Investors have been shrugging off the first shutdown of the US Federal Government in seventeen years, with most asset classes and gold seeing relatively limited reaction. The calm is unlikely to last long in our view. Toward the end of last week there were tentative signs of increasing market impatience with the lack of progress, including continued selling of the US dollar and buying of perceived safe haven currencies such as the Japanese yen and Swiss franc. The cavalier attitude being taken by politicians about fiscal matters is leading to growing doubts about the ability of US politicians to come to a compromise that will avoid a sovereign default. With the debt limit likely to be breached around 17th October (unless extended), markets are likely to remain volatile and short term news driven over the next few weeks. In the meantime, some investors are taking the opportunity to increase positions in beaten down cyclicals. But if progress on debt negotiations maintains the current stalemate much longer, gold is likely to move back into the spotlight.


Although gold often gains during extreme events, the start of the first US Federal shutdown in seventeen years last week failed to lift the gold price. Investors appear to be looking through the storm and are focused on assets that will either benefit from the continuation of the global growth recovery or are generally uncorrelated with debt risk.  Cotton and sugar gained 2.3% and 1.8% last week, bouncing from lows hit in September, but without strong news driving the trend. Platinum and palladium fell 3.6% and 2.5% respectively. That comes despite a 17% rise in Japanese auto sales (to a 14-month high) and a 12.1% rise in UK car sales (to a five-year high). US car sales also remained brisk, despite the timing of Labor Day distorting the monthly statistics. Autocatalyts are the primary source of demand for the platinum group metals (PGMs). The strike that started two weeks ago was still on-going last week at Amplats, constraining the supply of PGMs.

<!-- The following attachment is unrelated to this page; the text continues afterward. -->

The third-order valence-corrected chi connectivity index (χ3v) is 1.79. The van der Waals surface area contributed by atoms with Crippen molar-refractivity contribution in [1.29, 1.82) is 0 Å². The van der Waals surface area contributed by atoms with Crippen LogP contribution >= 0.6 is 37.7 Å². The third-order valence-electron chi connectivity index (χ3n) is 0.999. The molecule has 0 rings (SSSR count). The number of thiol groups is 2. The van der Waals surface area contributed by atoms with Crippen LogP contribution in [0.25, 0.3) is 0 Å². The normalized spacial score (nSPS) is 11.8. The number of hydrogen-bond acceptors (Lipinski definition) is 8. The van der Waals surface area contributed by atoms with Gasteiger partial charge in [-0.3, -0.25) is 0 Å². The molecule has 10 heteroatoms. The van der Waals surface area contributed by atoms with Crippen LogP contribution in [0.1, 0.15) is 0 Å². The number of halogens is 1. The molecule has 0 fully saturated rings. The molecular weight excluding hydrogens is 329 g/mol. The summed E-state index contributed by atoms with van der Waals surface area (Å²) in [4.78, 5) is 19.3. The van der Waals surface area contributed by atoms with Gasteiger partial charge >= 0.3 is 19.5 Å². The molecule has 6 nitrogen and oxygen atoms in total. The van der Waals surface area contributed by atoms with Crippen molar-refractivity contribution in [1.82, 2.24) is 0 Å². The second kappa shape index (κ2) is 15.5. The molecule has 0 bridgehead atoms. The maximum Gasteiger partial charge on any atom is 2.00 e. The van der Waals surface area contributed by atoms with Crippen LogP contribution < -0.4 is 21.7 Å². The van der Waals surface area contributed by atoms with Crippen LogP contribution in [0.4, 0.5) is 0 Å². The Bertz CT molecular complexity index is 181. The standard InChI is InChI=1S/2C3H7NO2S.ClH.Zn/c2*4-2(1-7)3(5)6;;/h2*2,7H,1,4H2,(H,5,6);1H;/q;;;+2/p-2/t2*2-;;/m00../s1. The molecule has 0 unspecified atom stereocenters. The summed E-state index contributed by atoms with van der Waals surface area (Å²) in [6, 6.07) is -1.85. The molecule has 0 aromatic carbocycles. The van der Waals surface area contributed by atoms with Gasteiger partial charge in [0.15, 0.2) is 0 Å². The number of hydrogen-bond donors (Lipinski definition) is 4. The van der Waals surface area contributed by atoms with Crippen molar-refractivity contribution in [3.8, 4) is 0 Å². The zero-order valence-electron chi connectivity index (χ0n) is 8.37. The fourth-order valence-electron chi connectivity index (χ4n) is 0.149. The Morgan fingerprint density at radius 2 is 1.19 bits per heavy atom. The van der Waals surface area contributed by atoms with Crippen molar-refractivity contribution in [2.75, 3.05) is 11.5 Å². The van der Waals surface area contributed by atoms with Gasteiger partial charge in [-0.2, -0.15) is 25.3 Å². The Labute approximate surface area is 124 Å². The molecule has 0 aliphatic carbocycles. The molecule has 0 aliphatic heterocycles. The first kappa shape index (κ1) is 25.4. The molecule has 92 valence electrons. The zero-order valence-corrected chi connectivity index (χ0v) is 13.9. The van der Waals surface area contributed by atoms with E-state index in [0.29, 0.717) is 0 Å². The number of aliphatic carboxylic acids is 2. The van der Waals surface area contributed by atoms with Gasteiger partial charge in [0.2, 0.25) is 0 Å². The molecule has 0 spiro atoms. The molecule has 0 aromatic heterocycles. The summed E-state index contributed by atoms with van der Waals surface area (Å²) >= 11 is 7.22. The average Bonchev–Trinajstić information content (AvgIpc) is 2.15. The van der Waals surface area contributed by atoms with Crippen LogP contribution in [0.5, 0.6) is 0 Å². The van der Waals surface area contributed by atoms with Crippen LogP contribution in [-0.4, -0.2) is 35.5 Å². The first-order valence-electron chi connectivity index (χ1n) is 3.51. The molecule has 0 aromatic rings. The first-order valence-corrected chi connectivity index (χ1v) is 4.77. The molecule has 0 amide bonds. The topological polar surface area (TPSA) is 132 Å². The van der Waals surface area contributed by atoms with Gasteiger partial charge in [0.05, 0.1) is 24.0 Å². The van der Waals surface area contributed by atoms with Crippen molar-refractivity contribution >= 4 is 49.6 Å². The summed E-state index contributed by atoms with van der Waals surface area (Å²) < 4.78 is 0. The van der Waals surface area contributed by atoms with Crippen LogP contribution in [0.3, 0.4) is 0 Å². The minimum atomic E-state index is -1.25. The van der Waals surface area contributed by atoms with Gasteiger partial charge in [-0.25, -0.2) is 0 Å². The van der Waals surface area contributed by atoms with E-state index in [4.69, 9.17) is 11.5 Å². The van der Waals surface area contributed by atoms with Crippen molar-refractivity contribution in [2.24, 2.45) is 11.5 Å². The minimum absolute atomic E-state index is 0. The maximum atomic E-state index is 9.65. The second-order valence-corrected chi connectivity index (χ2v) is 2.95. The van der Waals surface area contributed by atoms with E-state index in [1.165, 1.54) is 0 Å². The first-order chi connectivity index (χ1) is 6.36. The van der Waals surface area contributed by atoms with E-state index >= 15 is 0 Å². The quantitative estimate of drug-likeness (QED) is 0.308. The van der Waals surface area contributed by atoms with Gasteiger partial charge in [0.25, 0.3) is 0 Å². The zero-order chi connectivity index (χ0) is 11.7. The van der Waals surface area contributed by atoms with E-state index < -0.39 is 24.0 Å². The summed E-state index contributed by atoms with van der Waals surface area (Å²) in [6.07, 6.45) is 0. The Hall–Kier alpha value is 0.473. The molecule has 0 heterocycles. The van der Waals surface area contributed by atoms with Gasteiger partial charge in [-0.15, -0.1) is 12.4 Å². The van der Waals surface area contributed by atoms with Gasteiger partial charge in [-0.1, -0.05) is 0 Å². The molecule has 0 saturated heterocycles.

MA Weekly 07.10.13 1


US equities remain under pressure as the negotiations over raising the US debt ceiling continue. The S&P 500 fell for the second consecutive week as Republicans and Democrats continued to fight over the budget and debt ceiling. European equities have also been sensitive to the political turmoil in the US. The Euro Stoxx 50® Investable Volatility Index, which provides exposure to the forward implied volatility of the Euro Stoxx 50® Index, surged 5% last week, followed by the FTSE® MIB Super Short Strategy Index and the ShortDAX® x2 Index, up 3.5% and 1.4% respectively. Global equities are likely to remain volatile and under pressure as we get closer to the estimated 17 October hard deadline for lifting the debt ceilding.

MA Weekly 07.10.13 2


Safe haven currencies benefit as US fiscal negotiations drag on. The Japanese Yen (JPY) was the best performing G10 currency last week as investors sold risky assets and paid back JPY loans on growing concern about the lack of progress on US fiscal and debt negotiations.  For similar reasons the Swiss Franc (CHF) and even the Euro (EUR) also rallied against the US dollar last week. The British Pound (GBP) held up, continuing the trend of the past three months. However, towards the end of the week the currency showed some weakness, indicating the rally may be peaking. In our view, the GBP is one of the more overvalued G10 currencies and – despite recent rhetoric – has one of the more dovish central banks. We therefore believe the currency is particularly vulnerable to a sharp drop once growth data stop surprising to the upside.